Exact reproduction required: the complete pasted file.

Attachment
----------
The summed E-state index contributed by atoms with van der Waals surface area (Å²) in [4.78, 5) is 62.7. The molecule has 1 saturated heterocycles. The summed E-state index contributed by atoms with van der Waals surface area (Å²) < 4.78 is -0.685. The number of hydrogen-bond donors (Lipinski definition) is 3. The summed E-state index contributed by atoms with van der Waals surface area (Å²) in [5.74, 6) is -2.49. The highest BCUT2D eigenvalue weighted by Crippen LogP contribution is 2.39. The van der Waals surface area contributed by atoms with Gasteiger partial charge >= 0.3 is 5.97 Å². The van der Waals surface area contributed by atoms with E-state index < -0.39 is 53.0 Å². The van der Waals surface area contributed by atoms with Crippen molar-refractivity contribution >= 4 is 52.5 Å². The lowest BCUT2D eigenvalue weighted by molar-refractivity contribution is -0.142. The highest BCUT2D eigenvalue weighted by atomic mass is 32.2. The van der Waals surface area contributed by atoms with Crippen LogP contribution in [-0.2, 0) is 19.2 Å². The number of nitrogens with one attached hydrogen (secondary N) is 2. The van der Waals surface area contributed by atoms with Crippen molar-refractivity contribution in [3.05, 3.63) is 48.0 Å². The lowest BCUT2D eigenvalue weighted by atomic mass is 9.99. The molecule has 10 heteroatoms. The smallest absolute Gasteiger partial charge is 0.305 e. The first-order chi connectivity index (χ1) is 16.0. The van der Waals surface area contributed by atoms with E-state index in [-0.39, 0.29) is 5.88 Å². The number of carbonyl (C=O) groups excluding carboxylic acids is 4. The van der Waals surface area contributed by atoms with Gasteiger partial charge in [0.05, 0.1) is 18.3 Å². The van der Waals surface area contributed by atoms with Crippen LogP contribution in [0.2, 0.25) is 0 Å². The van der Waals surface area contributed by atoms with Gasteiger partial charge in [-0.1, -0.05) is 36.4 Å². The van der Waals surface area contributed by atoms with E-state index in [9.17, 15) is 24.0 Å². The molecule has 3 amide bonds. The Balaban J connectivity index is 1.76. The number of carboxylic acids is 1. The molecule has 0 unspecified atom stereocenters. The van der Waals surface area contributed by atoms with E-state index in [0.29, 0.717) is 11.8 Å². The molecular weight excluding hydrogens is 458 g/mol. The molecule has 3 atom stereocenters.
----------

The summed E-state index contributed by atoms with van der Waals surface area (Å²) in [4.78, 5) is 62.7. The molecule has 1 saturated heterocycles. The summed E-state index contributed by atoms with van der Waals surface area (Å²) < 4.78 is -0.685. The number of hydrogen-bond donors (Lipinski definition) is 3. The summed E-state index contributed by atoms with van der Waals surface area (Å²) in [5.74, 6) is -2.49. The highest BCUT2D eigenvalue weighted by Crippen LogP contribution is 2.39. The van der Waals surface area contributed by atoms with Gasteiger partial charge >= 0.3 is 5.97 Å². The van der Waals surface area contributed by atoms with E-state index < -0.39 is 53.0 Å². The van der Waals surface area contributed by atoms with Crippen molar-refractivity contribution >= 4 is 52.5 Å². The lowest BCUT2D eigenvalue weighted by molar-refractivity contribution is -0.142. The highest BCUT2D eigenvalue weighted by atomic mass is 32.2. The van der Waals surface area contributed by atoms with Crippen LogP contribution in [-0.2, 0) is 19.2 Å². The number of nitrogens with one attached hydrogen (secondary N) is 2. The van der Waals surface area contributed by atoms with Crippen molar-refractivity contribution in [3.05, 3.63) is 48.0 Å². The lowest BCUT2D eigenvalue weighted by atomic mass is 9.99. The molecule has 10 heteroatoms. The smallest absolute Gasteiger partial charge is 0.305 e. The first-order chi connectivity index (χ1) is 16.0. The van der Waals surface area contributed by atoms with E-state index in [-0.39, 0.29) is 5.88 Å². The number of carbonyl (C=O) groups excluding carboxylic acids is 4. The van der Waals surface area contributed by atoms with Gasteiger partial charge in [0.05, 0.1) is 18.3 Å². The van der Waals surface area contributed by atoms with Crippen LogP contribution in [0.2, 0.25) is 0 Å². The van der Waals surface area contributed by atoms with Gasteiger partial charge in [-0.1, -0.05) is 36.4 Å². The van der Waals surface area contributed by atoms with E-state index in [9.17, 15) is 24.0 Å². The molecule has 3 amide bonds. The Balaban J connectivity index is 1.76. The number of carboxylic acids is 1. The molecule has 0 unspecified atom stereocenters. The van der Waals surface area contributed by atoms with E-state index in [0.29, 0.717) is 11.8 Å². The molecular weight excluding hydrogens is 458 g/mol. The molecule has 3 atom stereocenters.